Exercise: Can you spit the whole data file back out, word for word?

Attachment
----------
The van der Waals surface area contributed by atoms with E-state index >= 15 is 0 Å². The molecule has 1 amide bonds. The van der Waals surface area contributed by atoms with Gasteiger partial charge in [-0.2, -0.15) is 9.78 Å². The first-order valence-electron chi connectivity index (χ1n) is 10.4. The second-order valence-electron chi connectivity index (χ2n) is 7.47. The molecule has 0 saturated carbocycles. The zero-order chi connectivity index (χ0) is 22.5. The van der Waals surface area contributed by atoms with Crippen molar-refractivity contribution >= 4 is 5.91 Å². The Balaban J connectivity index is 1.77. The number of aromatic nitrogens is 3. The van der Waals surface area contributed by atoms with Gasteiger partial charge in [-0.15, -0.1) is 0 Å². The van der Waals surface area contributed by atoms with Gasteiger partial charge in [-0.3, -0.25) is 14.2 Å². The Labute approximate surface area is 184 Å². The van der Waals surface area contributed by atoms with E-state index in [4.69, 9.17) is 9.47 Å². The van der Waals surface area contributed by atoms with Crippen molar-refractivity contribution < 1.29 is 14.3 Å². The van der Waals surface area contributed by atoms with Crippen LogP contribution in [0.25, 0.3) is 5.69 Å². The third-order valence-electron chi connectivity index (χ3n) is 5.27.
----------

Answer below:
The van der Waals surface area contributed by atoms with E-state index >= 15 is 0 Å². The molecule has 1 amide bonds. The van der Waals surface area contributed by atoms with Gasteiger partial charge in [-0.2, -0.15) is 9.78 Å². The first-order valence-electron chi connectivity index (χ1n) is 10.4. The second-order valence-electron chi connectivity index (χ2n) is 7.47. The molecule has 0 saturated carbocycles. The zero-order chi connectivity index (χ0) is 22.5. The van der Waals surface area contributed by atoms with Crippen molar-refractivity contribution >= 4 is 5.91 Å². The Balaban J connectivity index is 1.77. The number of aromatic nitrogens is 3. The van der Waals surface area contributed by atoms with Gasteiger partial charge in [-0.15, -0.1) is 0 Å². The van der Waals surface area contributed by atoms with Gasteiger partial charge in [-0.3, -0.25) is 14.2 Å². The Labute approximate surface area is 184 Å². The van der Waals surface area contributed by atoms with E-state index in [4.69, 9.17) is 9.47 Å². The van der Waals surface area contributed by atoms with Crippen molar-refractivity contribution < 1.29 is 14.3 Å². The van der Waals surface area contributed by atoms with Crippen LogP contribution in [0.25, 0.3) is 5.69 Å². The third-order valence-electron chi connectivity index (χ3n) is 5.27.